Health & Fitness.

Lessons (Both Fun AND Informative!) On Trail Running


Now that I’m a few days away from my first trail run, I thought I’d share with you some lesson I’ve learned along the way.

  • It is the most therapeutic type of running there is. One of my running buddies put it best when she said that for 2 hours the only thing she has to think about is where do I put my foot? You really have to focus on every step so you lose any and all abilities to stress out about anything outside those trails. It just falls away. If you start thinking about it, you might trip, so you focus on the path in front of you and save everything stressing you for when you’re done. BEST. THING. EVER.
  • Even graceless clumsy people can trail run! I heard that before from several running friends who are as clumsy as I am. It seemed that they all believed trails are the great equalizer. EVERYONE eventually busts their ass running trails. No matter how graceful you are. So basically you are suddenly not the clumsiest one on a run!
  • As a matter of fact, we may be better suited for trail running. If you’ve fallen in your life as often as I have, then this is the key: YOU KNOW HOW TO FALL. In those moments when the world shift beneath your feet, you are trained to make important decisions in balance and in bracing yourself. People who don’t fall often? Like my husband? End up on the ground. You and I – the clumsy people? Miraculously end up inches FROM the ground balanced while holding on to the nearest tree and possible a human or two. It’s our secret super power and you won’t realize it until the first time you hit the trails.
  • But you gotta have traction. Since I started trail running in the wet/icy winter, I learned the importance of traction early on. Street shoes don’t have it. Trail shoes do. Once I started trusting the traction on my trail shoes (after several ice-skating miles in my street shoes) I became faster. I just bought the cheapest trail shoes Fleet Feet had. They’re made by Inov-8 and they were $80. They’ve been great.
  • A trail that is “technical” is difficult but often also SUPER DUPER FUN. It seems the most basic use of the word “technical” when describing a trail implies the inability of the trail to be RUN. Either because it’s covered in rocks (we run on a lot of drainage/creek beds) or because it requires your hands. At first I was “scared” of running technical trails but now I love it. Because A) It forces you to walk which is what makes my endurance better on trails…those breaks. and B) It’s FUN. Not necessarily the rock covered trails, but the parts that require you climb using your hands are fun!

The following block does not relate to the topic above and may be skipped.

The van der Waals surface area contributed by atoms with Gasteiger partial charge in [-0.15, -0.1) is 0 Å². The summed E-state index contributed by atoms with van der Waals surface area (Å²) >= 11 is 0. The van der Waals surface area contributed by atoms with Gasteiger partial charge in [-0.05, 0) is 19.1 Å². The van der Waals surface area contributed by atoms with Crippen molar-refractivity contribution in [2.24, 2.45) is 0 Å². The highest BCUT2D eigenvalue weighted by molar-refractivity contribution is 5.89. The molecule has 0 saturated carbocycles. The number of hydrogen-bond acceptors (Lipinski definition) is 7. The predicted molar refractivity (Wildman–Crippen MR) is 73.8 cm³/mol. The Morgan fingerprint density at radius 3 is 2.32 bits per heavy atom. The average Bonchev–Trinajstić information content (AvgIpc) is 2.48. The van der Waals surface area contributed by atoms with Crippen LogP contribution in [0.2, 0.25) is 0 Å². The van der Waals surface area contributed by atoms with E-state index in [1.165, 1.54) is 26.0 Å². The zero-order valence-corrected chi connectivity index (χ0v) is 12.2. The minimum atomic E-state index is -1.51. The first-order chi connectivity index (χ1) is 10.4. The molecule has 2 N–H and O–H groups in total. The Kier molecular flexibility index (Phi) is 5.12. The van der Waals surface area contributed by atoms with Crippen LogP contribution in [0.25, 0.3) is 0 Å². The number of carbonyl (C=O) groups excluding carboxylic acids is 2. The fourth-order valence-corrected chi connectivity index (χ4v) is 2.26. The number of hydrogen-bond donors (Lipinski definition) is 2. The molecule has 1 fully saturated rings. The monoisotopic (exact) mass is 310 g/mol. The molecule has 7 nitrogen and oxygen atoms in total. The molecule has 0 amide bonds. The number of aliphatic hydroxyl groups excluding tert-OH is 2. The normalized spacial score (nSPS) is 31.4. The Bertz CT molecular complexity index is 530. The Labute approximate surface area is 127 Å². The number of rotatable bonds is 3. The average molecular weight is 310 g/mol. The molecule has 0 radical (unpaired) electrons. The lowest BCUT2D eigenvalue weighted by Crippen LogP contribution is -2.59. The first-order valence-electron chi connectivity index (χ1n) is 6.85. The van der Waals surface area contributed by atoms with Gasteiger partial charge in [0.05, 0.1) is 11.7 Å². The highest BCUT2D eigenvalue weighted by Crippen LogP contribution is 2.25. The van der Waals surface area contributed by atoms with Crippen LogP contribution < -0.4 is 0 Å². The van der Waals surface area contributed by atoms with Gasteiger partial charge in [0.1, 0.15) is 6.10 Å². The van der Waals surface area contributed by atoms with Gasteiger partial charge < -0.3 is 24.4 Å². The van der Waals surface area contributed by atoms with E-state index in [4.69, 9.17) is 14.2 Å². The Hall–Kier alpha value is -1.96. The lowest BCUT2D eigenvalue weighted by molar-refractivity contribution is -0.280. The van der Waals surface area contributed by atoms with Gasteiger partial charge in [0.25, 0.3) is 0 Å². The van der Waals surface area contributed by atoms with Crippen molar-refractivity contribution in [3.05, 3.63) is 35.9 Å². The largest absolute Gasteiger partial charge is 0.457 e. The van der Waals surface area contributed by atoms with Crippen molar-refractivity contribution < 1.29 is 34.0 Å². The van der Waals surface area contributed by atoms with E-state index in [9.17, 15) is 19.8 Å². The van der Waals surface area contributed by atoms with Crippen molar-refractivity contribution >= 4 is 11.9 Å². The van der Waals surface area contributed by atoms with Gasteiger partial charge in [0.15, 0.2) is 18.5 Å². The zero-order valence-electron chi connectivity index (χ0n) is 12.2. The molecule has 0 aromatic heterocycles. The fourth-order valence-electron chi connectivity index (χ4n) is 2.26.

• Which is why sometimes you need your hands. I normally run with a water bottle in my hand but I’ve learned that having my hands free makes balance, catching myself, and climbing much easier. I was given a Fleet Feet gift card so I used it to splurge on one of those water backpacks. Mines a Nathan and I ran 10 miles in it this weekend and it never chaffed me once. LOVE IT. Makes running down trails even faster because I can hold my arms out like an airplane for balance! Sometimes I even make airplane noises!
  • Speaking of being childish…have you been covered in mud lately? My favorite thing so far about these trails is that portions of this course are just always muddy. I’m sure in dryer climates your trails may have dry days, but around here? Nope. And there is something about splashing around in the mud that makes you feel about 12 years old. It’s amazing. I highly recommend splashing in mud to everyone. Even if you’re not running trails.

4 thoughts on “Lessons (Both Fun AND Informative!) On Trail Running”

  1. You have inspired me! I hit a trail for the first time yesterday and I loved it. I do not like road running at all and have failed to finish Couch to 5K more times than I care to admit. I find it boring beyond belief. Yesterday I just hiked the trails because my regular running shoes were not going to cut it on the damp, leaf covered ground. I was really out there to see what the terrain was like (moved recently, unfamiliar with the parks) and if the scenery and surface would make that big of a difference. It absolutely did. I never would have thought of it had you not started posting about your runs. I may have found an outdoor activity that I don’t hate!

  2. Now I will out myself as a horrible friend – aren’t you a topography fan? I seem to remember that you are.

    Anyway, if that IS the case (and I’m NOT a horrible friend, woo hoo!), I could see why you in particular would love trail running. You’re setting foot on all of those colored levels! 🙂

    And if that ISN’T the case and you had to google topography .. well, maybe you should pick that up as a hobby anyway.

  3. DUDE. I love topographical lines on USGS maps. They’re like my favorite part of cartography because they’re just lines that connect common elevations but visually they also show the terrain. It’s like MAGIC ART.

    Yes. Love the idea of climbing over all those lines 😉

  4. LOVE THIS! I was ogling trail shoes in the Patagonia catalog last night. You are inspiring me to go out and get good & dirty!

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